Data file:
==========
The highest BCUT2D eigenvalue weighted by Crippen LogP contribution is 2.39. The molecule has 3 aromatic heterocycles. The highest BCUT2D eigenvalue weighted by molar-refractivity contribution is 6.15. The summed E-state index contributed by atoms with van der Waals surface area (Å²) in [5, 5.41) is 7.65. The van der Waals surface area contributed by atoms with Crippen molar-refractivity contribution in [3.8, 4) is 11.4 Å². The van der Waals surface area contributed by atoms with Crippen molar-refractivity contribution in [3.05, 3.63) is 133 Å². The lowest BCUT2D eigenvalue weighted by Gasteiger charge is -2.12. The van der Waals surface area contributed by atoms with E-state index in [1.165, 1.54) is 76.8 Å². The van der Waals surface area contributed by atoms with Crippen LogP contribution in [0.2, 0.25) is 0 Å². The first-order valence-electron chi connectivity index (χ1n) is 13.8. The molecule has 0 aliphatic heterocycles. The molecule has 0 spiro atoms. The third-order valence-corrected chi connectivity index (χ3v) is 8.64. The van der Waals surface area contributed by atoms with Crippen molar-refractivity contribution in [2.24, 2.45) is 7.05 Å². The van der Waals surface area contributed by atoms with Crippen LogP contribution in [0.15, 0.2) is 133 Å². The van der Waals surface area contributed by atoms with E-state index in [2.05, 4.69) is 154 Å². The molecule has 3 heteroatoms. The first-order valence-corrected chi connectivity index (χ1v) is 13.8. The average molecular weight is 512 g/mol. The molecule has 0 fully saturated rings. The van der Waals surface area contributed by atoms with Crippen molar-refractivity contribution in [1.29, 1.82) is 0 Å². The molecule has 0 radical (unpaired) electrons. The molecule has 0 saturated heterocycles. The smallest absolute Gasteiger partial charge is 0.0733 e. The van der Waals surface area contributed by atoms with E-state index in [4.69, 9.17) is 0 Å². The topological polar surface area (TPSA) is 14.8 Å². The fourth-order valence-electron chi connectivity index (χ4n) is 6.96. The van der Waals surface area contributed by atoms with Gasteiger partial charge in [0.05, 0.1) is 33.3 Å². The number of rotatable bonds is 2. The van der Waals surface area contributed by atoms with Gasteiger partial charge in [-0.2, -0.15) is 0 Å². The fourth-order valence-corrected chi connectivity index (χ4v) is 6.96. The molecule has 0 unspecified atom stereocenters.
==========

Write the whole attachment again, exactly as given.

The highest BCUT2D eigenvalue weighted by Crippen LogP contribution is 2.39. The molecule has 3 aromatic heterocycles. The highest BCUT2D eigenvalue weighted by molar-refractivity contribution is 6.15. The summed E-state index contributed by atoms with van der Waals surface area (Å²) in [5, 5.41) is 7.65. The van der Waals surface area contributed by atoms with Crippen molar-refractivity contribution in [3.8, 4) is 11.4 Å². The van der Waals surface area contributed by atoms with Crippen molar-refractivity contribution in [3.05, 3.63) is 133 Å². The lowest BCUT2D eigenvalue weighted by Gasteiger charge is -2.12. The van der Waals surface area contributed by atoms with E-state index in [1.165, 1.54) is 76.8 Å². The van der Waals surface area contributed by atoms with Crippen LogP contribution in [0.2, 0.25) is 0 Å². The first-order valence-electron chi connectivity index (χ1n) is 13.8. The molecule has 0 aliphatic heterocycles. The molecule has 0 spiro atoms. The third-order valence-corrected chi connectivity index (χ3v) is 8.64. The van der Waals surface area contributed by atoms with Crippen molar-refractivity contribution in [2.24, 2.45) is 7.05 Å². The van der Waals surface area contributed by atoms with Crippen LogP contribution in [0.15, 0.2) is 133 Å². The van der Waals surface area contributed by atoms with E-state index in [2.05, 4.69) is 154 Å². The molecule has 3 heteroatoms. The first-order valence-corrected chi connectivity index (χ1v) is 13.8. The average molecular weight is 512 g/mol. The molecule has 0 fully saturated rings. The van der Waals surface area contributed by atoms with Crippen molar-refractivity contribution in [1.29, 1.82) is 0 Å². The molecule has 0 radical (unpaired) electrons. The molecule has 0 saturated heterocycles. The smallest absolute Gasteiger partial charge is 0.0733 e. The van der Waals surface area contributed by atoms with E-state index in [4.69, 9.17) is 0 Å². The topological polar surface area (TPSA) is 14.8 Å². The fourth-order valence-electron chi connectivity index (χ4n) is 6.96. The van der Waals surface area contributed by atoms with Gasteiger partial charge in [0.05, 0.1) is 33.3 Å². The number of rotatable bonds is 2. The van der Waals surface area contributed by atoms with Gasteiger partial charge in [-0.2, -0.15) is 0 Å². The fourth-order valence-corrected chi connectivity index (χ4v) is 6.96. The molecule has 0 unspecified atom stereocenters.